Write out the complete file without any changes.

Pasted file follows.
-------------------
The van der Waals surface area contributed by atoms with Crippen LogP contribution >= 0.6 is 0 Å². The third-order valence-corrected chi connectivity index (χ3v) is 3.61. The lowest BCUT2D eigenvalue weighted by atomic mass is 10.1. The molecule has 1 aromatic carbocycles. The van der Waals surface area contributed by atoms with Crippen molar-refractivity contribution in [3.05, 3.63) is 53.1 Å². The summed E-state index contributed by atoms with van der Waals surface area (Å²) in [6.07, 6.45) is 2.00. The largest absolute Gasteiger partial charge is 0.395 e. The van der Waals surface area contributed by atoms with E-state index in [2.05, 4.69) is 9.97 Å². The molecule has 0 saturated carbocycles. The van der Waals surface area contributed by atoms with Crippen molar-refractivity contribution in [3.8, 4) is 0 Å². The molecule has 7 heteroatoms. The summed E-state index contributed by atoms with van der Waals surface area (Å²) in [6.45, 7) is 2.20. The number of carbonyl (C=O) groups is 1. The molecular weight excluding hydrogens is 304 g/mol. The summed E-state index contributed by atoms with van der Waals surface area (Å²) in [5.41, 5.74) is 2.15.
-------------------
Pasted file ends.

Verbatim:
The van der Waals surface area contributed by atoms with Crippen LogP contribution >= 0.6 is 0 Å². The third-order valence-corrected chi connectivity index (χ3v) is 3.61. The lowest BCUT2D eigenvalue weighted by atomic mass is 10.1. The molecule has 1 aromatic carbocycles. The van der Waals surface area contributed by atoms with Crippen molar-refractivity contribution in [3.05, 3.63) is 53.1 Å². The summed E-state index contributed by atoms with van der Waals surface area (Å²) in [6.07, 6.45) is 2.00. The largest absolute Gasteiger partial charge is 0.395 e. The van der Waals surface area contributed by atoms with E-state index in [2.05, 4.69) is 9.97 Å². The molecule has 0 saturated carbocycles. The van der Waals surface area contributed by atoms with Crippen molar-refractivity contribution in [3.8, 4) is 0 Å². The molecule has 7 heteroatoms. The summed E-state index contributed by atoms with van der Waals surface area (Å²) in [6.45, 7) is 2.20. The number of carbonyl (C=O) groups is 1. The molecular weight excluding hydrogens is 304 g/mol. The summed E-state index contributed by atoms with van der Waals surface area (Å²) in [5.41, 5.74) is 2.15.